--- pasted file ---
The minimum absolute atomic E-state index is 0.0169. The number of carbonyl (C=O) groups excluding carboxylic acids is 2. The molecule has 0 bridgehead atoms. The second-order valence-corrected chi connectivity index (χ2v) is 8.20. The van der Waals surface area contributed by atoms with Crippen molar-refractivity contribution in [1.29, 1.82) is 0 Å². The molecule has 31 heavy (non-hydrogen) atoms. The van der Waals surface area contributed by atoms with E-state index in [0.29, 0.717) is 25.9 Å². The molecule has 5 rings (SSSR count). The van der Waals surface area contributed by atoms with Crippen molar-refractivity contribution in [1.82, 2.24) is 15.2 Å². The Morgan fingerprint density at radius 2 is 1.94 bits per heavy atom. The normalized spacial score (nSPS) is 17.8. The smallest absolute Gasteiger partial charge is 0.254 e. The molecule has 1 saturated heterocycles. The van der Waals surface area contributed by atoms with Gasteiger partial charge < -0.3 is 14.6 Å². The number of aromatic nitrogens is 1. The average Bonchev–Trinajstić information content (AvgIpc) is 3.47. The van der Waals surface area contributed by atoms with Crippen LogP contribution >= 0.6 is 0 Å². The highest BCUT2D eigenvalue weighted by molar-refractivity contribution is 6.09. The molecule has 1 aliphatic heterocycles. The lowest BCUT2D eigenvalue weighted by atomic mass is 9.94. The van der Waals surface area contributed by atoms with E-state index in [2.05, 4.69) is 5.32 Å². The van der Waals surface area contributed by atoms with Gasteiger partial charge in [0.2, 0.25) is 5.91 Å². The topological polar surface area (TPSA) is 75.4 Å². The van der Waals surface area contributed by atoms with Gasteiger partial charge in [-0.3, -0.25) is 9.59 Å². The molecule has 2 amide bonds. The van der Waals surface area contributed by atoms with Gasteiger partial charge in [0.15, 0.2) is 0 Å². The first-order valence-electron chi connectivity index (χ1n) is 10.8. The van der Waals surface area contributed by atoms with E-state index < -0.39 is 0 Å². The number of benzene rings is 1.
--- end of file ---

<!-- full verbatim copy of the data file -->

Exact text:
The minimum absolute atomic E-state index is 0.0169. The number of carbonyl (C=O) groups excluding carboxylic acids is 2. The molecule has 0 bridgehead atoms. The second-order valence-corrected chi connectivity index (χ2v) is 8.20. The van der Waals surface area contributed by atoms with Crippen molar-refractivity contribution in [1.29, 1.82) is 0 Å². The molecule has 31 heavy (non-hydrogen) atoms. The van der Waals surface area contributed by atoms with E-state index in [0.29, 0.717) is 25.9 Å². The molecule has 5 rings (SSSR count). The van der Waals surface area contributed by atoms with Crippen molar-refractivity contribution in [1.82, 2.24) is 15.2 Å². The Morgan fingerprint density at radius 2 is 1.94 bits per heavy atom. The normalized spacial score (nSPS) is 17.8. The smallest absolute Gasteiger partial charge is 0.254 e. The molecule has 1 saturated heterocycles. The van der Waals surface area contributed by atoms with Gasteiger partial charge < -0.3 is 14.6 Å². The number of aromatic nitrogens is 1. The average Bonchev–Trinajstić information content (AvgIpc) is 3.47. The van der Waals surface area contributed by atoms with Crippen LogP contribution >= 0.6 is 0 Å². The highest BCUT2D eigenvalue weighted by molar-refractivity contribution is 6.09. The molecule has 1 aliphatic heterocycles. The lowest BCUT2D eigenvalue weighted by atomic mass is 9.94. The van der Waals surface area contributed by atoms with E-state index in [2.05, 4.69) is 5.32 Å². The van der Waals surface area contributed by atoms with Gasteiger partial charge in [0.2, 0.25) is 5.91 Å². The topological polar surface area (TPSA) is 75.4 Å². The van der Waals surface area contributed by atoms with Gasteiger partial charge in [-0.3, -0.25) is 9.59 Å². The molecule has 2 amide bonds. The van der Waals surface area contributed by atoms with Gasteiger partial charge in [0.15, 0.2) is 0 Å². The first-order valence-electron chi connectivity index (χ1n) is 10.8. The van der Waals surface area contributed by atoms with E-state index < -0.39 is 0 Å². The number of benzene rings is 1.